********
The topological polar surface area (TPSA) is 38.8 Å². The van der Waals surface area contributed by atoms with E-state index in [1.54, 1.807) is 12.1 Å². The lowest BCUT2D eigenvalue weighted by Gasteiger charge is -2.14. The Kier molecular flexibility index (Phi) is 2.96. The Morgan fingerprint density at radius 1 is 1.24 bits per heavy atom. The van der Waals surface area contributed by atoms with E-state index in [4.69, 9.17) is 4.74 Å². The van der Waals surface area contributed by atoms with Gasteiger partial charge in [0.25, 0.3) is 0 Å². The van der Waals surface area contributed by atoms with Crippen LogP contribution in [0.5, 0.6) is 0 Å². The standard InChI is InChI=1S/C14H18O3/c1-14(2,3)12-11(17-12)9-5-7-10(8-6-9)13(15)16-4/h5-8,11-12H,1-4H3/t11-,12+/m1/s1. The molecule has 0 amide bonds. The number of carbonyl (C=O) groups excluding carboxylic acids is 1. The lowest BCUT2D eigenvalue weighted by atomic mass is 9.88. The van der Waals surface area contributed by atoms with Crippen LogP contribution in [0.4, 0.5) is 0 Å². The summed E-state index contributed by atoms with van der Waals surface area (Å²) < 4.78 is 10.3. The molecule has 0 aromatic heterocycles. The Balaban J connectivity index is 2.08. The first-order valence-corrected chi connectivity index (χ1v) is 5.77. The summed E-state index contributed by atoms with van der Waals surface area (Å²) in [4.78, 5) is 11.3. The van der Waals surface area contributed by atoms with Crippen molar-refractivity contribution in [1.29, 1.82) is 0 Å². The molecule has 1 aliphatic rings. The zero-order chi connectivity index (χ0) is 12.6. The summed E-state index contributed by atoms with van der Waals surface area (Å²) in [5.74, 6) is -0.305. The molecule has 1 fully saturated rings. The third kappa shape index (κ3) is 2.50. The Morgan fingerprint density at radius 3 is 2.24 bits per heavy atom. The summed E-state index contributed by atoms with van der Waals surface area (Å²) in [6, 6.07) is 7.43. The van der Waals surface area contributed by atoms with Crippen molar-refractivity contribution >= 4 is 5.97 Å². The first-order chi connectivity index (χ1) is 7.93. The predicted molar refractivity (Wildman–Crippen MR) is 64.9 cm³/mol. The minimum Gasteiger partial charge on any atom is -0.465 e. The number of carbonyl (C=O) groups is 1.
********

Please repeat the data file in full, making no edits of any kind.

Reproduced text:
The topological polar surface area (TPSA) is 38.8 Å². The van der Waals surface area contributed by atoms with E-state index in [1.54, 1.807) is 12.1 Å². The lowest BCUT2D eigenvalue weighted by Gasteiger charge is -2.14. The Kier molecular flexibility index (Phi) is 2.96. The Morgan fingerprint density at radius 1 is 1.24 bits per heavy atom. The van der Waals surface area contributed by atoms with E-state index in [4.69, 9.17) is 4.74 Å². The van der Waals surface area contributed by atoms with Gasteiger partial charge in [0.25, 0.3) is 0 Å². The van der Waals surface area contributed by atoms with Crippen LogP contribution in [0.5, 0.6) is 0 Å². The standard InChI is InChI=1S/C14H18O3/c1-14(2,3)12-11(17-12)9-5-7-10(8-6-9)13(15)16-4/h5-8,11-12H,1-4H3/t11-,12+/m1/s1. The molecule has 0 amide bonds. The number of carbonyl (C=O) groups excluding carboxylic acids is 1. The lowest BCUT2D eigenvalue weighted by atomic mass is 9.88. The van der Waals surface area contributed by atoms with Crippen LogP contribution in [0.4, 0.5) is 0 Å². The summed E-state index contributed by atoms with van der Waals surface area (Å²) < 4.78 is 10.3. The molecule has 0 aromatic heterocycles. The Balaban J connectivity index is 2.08. The first-order valence-corrected chi connectivity index (χ1v) is 5.77. The summed E-state index contributed by atoms with van der Waals surface area (Å²) in [4.78, 5) is 11.3. The van der Waals surface area contributed by atoms with Crippen molar-refractivity contribution in [1.29, 1.82) is 0 Å². The molecule has 1 aliphatic rings. The zero-order chi connectivity index (χ0) is 12.6. The summed E-state index contributed by atoms with van der Waals surface area (Å²) in [5.74, 6) is -0.305. The molecule has 1 fully saturated rings. The third kappa shape index (κ3) is 2.50. The Morgan fingerprint density at radius 3 is 2.24 bits per heavy atom. The summed E-state index contributed by atoms with van der Waals surface area (Å²) in [6, 6.07) is 7.43. The van der Waals surface area contributed by atoms with Crippen molar-refractivity contribution >= 4 is 5.97 Å². The first-order chi connectivity index (χ1) is 7.93. The predicted molar refractivity (Wildman–Crippen MR) is 64.9 cm³/mol. The minimum Gasteiger partial charge on any atom is -0.465 e. The number of carbonyl (C=O) groups is 1.